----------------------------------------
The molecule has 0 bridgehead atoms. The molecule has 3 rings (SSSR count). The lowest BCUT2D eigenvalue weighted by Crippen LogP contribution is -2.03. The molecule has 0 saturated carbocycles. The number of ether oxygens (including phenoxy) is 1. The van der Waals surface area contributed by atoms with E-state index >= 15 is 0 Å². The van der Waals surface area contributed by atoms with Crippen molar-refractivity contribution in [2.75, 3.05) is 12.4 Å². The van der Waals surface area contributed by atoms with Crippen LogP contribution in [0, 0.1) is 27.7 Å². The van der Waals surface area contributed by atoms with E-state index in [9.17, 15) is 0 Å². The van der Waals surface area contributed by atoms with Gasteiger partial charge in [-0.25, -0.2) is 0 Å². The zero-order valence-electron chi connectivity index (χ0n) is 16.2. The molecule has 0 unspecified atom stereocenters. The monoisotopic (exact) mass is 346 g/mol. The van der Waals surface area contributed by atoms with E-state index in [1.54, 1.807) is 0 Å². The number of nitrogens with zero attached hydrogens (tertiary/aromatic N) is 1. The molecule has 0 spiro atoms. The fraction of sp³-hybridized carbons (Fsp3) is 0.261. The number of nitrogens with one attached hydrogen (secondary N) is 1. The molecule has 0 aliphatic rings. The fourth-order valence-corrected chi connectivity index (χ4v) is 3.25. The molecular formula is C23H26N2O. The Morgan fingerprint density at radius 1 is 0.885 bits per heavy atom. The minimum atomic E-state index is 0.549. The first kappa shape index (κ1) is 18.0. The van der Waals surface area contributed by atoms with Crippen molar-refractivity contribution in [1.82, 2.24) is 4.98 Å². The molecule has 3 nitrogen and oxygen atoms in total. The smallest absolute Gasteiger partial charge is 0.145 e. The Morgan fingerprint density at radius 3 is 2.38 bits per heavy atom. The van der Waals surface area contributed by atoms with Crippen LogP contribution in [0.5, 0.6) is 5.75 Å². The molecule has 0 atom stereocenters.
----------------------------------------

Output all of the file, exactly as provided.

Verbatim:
The molecule has 0 bridgehead atoms. The molecule has 3 rings (SSSR count). The lowest BCUT2D eigenvalue weighted by Crippen LogP contribution is -2.03. The molecule has 0 saturated carbocycles. The number of ether oxygens (including phenoxy) is 1. The van der Waals surface area contributed by atoms with E-state index >= 15 is 0 Å². The van der Waals surface area contributed by atoms with Crippen molar-refractivity contribution in [2.75, 3.05) is 12.4 Å². The van der Waals surface area contributed by atoms with Crippen LogP contribution in [0, 0.1) is 27.7 Å². The van der Waals surface area contributed by atoms with E-state index in [9.17, 15) is 0 Å². The van der Waals surface area contributed by atoms with Gasteiger partial charge in [-0.25, -0.2) is 0 Å². The zero-order valence-electron chi connectivity index (χ0n) is 16.2. The molecule has 0 unspecified atom stereocenters. The monoisotopic (exact) mass is 346 g/mol. The van der Waals surface area contributed by atoms with E-state index in [1.54, 1.807) is 0 Å². The number of nitrogens with zero attached hydrogens (tertiary/aromatic N) is 1. The molecule has 0 spiro atoms. The fraction of sp³-hybridized carbons (Fsp3) is 0.261. The number of nitrogens with one attached hydrogen (secondary N) is 1. The molecule has 0 aliphatic rings. The fourth-order valence-corrected chi connectivity index (χ4v) is 3.25. The molecular formula is C23H26N2O. The Morgan fingerprint density at radius 1 is 0.885 bits per heavy atom. The minimum atomic E-state index is 0.549. The first kappa shape index (κ1) is 18.0. The van der Waals surface area contributed by atoms with Crippen molar-refractivity contribution in [1.82, 2.24) is 4.98 Å². The molecule has 3 nitrogen and oxygen atoms in total. The smallest absolute Gasteiger partial charge is 0.145 e. The Morgan fingerprint density at radius 3 is 2.38 bits per heavy atom. The van der Waals surface area contributed by atoms with Crippen LogP contribution in [0.5, 0.6) is 5.75 Å². The molecule has 0 atom stereocenters.